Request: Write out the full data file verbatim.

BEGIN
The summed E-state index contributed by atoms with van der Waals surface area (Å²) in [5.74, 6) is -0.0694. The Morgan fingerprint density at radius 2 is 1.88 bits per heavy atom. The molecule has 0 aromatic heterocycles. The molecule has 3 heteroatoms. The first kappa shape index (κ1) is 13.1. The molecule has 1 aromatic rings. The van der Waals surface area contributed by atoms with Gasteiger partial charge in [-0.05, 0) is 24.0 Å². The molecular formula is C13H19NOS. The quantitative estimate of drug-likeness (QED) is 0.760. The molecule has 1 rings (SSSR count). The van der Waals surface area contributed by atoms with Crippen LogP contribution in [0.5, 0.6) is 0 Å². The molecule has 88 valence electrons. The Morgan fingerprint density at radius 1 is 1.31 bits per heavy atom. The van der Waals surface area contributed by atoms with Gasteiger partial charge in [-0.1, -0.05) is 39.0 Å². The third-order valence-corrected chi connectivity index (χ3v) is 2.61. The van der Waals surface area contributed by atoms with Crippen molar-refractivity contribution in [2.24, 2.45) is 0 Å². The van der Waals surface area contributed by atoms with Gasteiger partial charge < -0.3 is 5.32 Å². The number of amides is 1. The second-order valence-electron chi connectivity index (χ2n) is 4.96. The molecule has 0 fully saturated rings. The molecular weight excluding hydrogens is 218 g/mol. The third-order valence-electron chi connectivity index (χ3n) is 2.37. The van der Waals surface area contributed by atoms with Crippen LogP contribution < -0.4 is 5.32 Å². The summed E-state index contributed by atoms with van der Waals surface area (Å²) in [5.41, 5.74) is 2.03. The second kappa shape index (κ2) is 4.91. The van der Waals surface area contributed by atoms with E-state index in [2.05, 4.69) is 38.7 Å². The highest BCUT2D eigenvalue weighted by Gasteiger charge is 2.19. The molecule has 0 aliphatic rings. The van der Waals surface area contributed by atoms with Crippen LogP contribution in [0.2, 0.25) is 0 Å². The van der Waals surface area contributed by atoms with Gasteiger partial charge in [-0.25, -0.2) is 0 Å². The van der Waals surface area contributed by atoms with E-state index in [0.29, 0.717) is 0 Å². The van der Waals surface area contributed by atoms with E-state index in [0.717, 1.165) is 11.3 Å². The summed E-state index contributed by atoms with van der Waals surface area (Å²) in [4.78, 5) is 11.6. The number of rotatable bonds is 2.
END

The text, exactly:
The summed E-state index contributed by atoms with van der Waals surface area (Å²) in [5.74, 6) is -0.0694. The Morgan fingerprint density at radius 2 is 1.88 bits per heavy atom. The molecule has 0 aromatic heterocycles. The molecule has 3 heteroatoms. The first kappa shape index (κ1) is 13.1. The molecule has 1 aromatic rings. The van der Waals surface area contributed by atoms with Gasteiger partial charge in [-0.05, 0) is 24.0 Å². The molecular formula is C13H19NOS. The quantitative estimate of drug-likeness (QED) is 0.760. The molecule has 1 rings (SSSR count). The van der Waals surface area contributed by atoms with Crippen LogP contribution in [0.5, 0.6) is 0 Å². The molecule has 88 valence electrons. The Morgan fingerprint density at radius 1 is 1.31 bits per heavy atom. The van der Waals surface area contributed by atoms with Gasteiger partial charge in [-0.1, -0.05) is 39.0 Å². The third-order valence-corrected chi connectivity index (χ3v) is 2.61. The van der Waals surface area contributed by atoms with Crippen molar-refractivity contribution in [2.24, 2.45) is 0 Å². The van der Waals surface area contributed by atoms with Gasteiger partial charge < -0.3 is 5.32 Å². The number of amides is 1. The second-order valence-electron chi connectivity index (χ2n) is 4.96. The molecule has 0 fully saturated rings. The molecular weight excluding hydrogens is 218 g/mol. The third-order valence-electron chi connectivity index (χ3n) is 2.37. The van der Waals surface area contributed by atoms with Crippen LogP contribution < -0.4 is 5.32 Å². The summed E-state index contributed by atoms with van der Waals surface area (Å²) in [5.41, 5.74) is 2.03. The second kappa shape index (κ2) is 4.91. The van der Waals surface area contributed by atoms with E-state index in [2.05, 4.69) is 38.7 Å². The highest BCUT2D eigenvalue weighted by Gasteiger charge is 2.19. The molecule has 0 aliphatic rings. The van der Waals surface area contributed by atoms with Crippen LogP contribution in [0.2, 0.25) is 0 Å². The van der Waals surface area contributed by atoms with Gasteiger partial charge in [-0.25, -0.2) is 0 Å². The van der Waals surface area contributed by atoms with E-state index in [0.29, 0.717) is 0 Å². The van der Waals surface area contributed by atoms with E-state index in [0.717, 1.165) is 11.3 Å². The summed E-state index contributed by atoms with van der Waals surface area (Å²) in [4.78, 5) is 11.6. The number of rotatable bonds is 2.